The Mary was erected in 1958 to comemorate the centenniary of the Miracle of Lourdes (apparently not the time Madonna got pregnant to her hot trainer, but some mystic carry-on in France). This was 27 years after Christ the Redeemer was unveiled looking over Rio de Janiero. I like to think that the sleepy seaside town of Parap’ra’m’ quite fancied themselves as New Zealand’s answer to Rio. If the Brazilians could have a giant Jesus, then New Zealand can have a giant Mary.

10. Our Lady of the Best Laid Plans
Except the Mary statue was only ever meant to be up there for a few months in the centennial year, a quickie construction in timber and plaster. But Our Lady of Lourdes proved so popular that it was decided to keep her up for good. Besides, it would be difficult to dismantle a giant holy statue, to take a crowbar to Mary’s kind, benevolent face.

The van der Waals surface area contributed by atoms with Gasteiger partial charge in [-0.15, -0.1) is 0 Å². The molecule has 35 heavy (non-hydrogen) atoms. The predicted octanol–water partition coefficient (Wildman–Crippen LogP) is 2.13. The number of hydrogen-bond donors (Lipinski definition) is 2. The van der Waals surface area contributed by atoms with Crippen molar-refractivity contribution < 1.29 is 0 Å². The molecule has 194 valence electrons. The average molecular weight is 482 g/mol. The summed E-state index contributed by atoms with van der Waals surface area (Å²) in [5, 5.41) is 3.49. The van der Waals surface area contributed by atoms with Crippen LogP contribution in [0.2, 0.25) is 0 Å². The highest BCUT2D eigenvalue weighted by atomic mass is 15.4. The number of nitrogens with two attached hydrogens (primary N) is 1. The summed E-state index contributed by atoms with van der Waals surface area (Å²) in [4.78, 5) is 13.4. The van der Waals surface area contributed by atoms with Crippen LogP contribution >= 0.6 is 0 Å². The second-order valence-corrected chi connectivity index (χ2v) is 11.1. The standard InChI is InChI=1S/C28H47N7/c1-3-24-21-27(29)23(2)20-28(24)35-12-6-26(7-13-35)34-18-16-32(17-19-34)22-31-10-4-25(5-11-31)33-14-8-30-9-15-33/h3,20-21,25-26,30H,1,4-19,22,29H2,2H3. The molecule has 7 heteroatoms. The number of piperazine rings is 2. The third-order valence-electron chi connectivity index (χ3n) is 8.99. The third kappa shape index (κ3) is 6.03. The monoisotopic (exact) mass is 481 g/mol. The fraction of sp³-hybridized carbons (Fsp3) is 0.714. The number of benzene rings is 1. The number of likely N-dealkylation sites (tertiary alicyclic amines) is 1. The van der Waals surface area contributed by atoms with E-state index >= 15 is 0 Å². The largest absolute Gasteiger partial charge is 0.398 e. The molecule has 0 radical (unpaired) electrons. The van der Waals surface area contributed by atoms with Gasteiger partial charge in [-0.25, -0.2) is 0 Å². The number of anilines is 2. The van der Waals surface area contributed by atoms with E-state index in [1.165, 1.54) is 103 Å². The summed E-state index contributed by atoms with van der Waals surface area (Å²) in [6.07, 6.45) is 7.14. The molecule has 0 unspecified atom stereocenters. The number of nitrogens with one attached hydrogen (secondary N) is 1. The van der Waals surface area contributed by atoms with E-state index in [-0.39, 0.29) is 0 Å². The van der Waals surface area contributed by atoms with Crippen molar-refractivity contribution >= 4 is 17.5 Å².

Our Lady

11. Our Lady of the Short Arse
Finally I reach the top and Mary’s benevolent face is still smiling kindly. The first thing I realise is she’s much smaller than I had remembered. She’s only 14 metres tall – shorter than Christ the Redeember at 39.6 metres, but still taller than the average New Zealand woman at 1.65m. The ground is soggy from the previous day’s heavy rain. It feels a little uneasy.

12. Our Lady of the Easter Egg
Mary still claims to be the immaculate conception. Somehow I’d remembered that writing as being engraved in stone, but it turned out to just be painted on the statue. The declaration isn’t visible from the street – it’s like a special treat, a bonus for all who know the difference between the immaculate conception and virgin birth.

Tell it like it is

13. Our Lady of the Props Department